‘TILT Export: Aftermath’ presents deeper message through piled boulders

March 30, 2015

Natalie Bluhm
nbluhm3@uccs.edu

A giant boulder is taking up residence in GOCA for the next two months.

The collaborative efforts of Grant Hottle and Paula Rebsom are displayed in “TILT Export: Aftermath” at GOCA 121 through May 16.

Hottle is an abstract artist that plays around with space and bold colors in his pieces, complementing the wild, natural voice that Rebsom’s sculptures carry.

In “TILT Export: Aftermath,” Daisy McConnell, GOCA director, said these artists are reflecting on the recent natural disasters in Colorado Springs.

Sculptures of barren trees are dotted throughout the gallery and are a solemn reminder of the past wildfires experienced in the city.

In the entrance of the gallery is “At Rest,” a piece with a giant boulder sitting in the middle of the room crowned with an upside-down chair.

Curtis Medina, junior economics major, enjoyed the message behind “At Rest.”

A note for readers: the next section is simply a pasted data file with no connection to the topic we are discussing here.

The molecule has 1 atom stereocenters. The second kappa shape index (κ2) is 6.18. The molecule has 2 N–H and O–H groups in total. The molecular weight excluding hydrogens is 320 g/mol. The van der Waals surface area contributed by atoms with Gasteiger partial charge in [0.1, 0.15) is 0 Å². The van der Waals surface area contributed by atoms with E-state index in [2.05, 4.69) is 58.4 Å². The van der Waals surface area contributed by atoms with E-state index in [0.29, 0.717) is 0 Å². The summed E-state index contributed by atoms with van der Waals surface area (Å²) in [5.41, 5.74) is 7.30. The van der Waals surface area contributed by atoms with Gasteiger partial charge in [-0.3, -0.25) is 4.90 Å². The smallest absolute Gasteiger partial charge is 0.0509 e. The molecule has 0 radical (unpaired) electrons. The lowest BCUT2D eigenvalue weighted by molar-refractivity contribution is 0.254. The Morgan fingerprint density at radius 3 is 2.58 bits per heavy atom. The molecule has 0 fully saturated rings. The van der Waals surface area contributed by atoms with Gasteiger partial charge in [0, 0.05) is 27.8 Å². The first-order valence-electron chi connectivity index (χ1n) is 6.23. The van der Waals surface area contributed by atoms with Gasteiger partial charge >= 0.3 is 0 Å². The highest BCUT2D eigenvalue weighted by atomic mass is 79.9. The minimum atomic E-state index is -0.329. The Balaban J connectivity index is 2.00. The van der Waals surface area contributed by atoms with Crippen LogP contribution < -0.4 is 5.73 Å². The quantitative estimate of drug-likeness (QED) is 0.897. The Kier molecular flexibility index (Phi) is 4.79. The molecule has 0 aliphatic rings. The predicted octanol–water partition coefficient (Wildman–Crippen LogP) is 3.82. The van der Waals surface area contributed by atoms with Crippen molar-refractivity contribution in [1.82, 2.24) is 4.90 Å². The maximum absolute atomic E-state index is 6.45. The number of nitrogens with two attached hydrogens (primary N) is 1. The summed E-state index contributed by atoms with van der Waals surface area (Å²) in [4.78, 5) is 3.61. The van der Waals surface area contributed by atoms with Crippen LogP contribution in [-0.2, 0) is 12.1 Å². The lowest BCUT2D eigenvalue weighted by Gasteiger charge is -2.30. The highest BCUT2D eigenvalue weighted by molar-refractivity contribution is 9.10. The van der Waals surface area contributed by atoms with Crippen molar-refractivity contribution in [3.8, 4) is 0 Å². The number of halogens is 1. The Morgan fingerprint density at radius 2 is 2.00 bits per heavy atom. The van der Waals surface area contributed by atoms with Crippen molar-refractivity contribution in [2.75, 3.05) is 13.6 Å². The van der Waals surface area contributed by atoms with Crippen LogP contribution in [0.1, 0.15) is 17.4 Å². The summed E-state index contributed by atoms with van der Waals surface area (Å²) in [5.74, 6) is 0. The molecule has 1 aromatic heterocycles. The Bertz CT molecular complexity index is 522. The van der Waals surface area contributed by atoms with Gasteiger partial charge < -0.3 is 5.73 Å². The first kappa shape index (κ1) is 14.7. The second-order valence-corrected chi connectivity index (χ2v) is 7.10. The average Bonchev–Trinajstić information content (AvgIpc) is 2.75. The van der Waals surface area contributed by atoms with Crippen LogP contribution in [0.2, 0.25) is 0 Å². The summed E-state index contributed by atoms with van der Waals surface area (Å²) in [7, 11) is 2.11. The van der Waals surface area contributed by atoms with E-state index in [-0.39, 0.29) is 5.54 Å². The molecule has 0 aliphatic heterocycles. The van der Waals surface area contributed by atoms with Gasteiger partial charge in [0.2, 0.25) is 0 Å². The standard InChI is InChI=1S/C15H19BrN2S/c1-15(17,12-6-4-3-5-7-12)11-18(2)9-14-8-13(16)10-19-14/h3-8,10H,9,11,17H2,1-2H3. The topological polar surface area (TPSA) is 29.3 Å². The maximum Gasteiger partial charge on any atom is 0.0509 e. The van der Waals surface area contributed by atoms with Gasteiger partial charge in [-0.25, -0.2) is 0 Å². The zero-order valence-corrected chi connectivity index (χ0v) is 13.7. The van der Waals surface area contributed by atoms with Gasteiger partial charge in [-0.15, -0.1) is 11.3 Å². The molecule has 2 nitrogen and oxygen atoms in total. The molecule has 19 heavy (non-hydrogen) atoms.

“Sometimes it feels like life can be upside down and it’s nice being able to visualize these awkward feelings that everybody has,” he said.

Another piece, “Ignore” consists of a white chair with paper mache rocks piled behind it.

“I feel like that in my life too where you’re procrastinating maybe on a project or something and it’s building up and you’re thinking, ‘I just have to deal with it already,’” said McConnell.

“The metaphor there is really fun.”

A well-known feature called “After Effect,” is an array of boulders clinging on to a tilted mantle decorated with an abstract painting.

This is the piece that started the collaborative art making between Hottle and Rebsom. The two artists met when they were both getting their master’s at the University of Portland.

Individually, the pieces interest the eye but together they create a thought provoking environment.

“What I most like about this is the surrealistic aspect of the actual exhibit and it sort of gives you something to think about that makes the exhibit seem more out of the ordinary,” Medina said.

“I kind of like being immersed in a space that gives you a different feeling from everyday life.”

McConnell said “TILT Export: Aftermath” can provide a new cultural experience that students might otherwise miss out on.

“When a student is developing, I don’t think they necessarily have to be an art student to benefit from looking at art,” said McConnell.

Medina pointed out that the exhibits at the gallery are a great avenue for discussions.

“It provides an opportunity for a lot more culture … and provides a space to mingle and socialize in a less party-type environment.”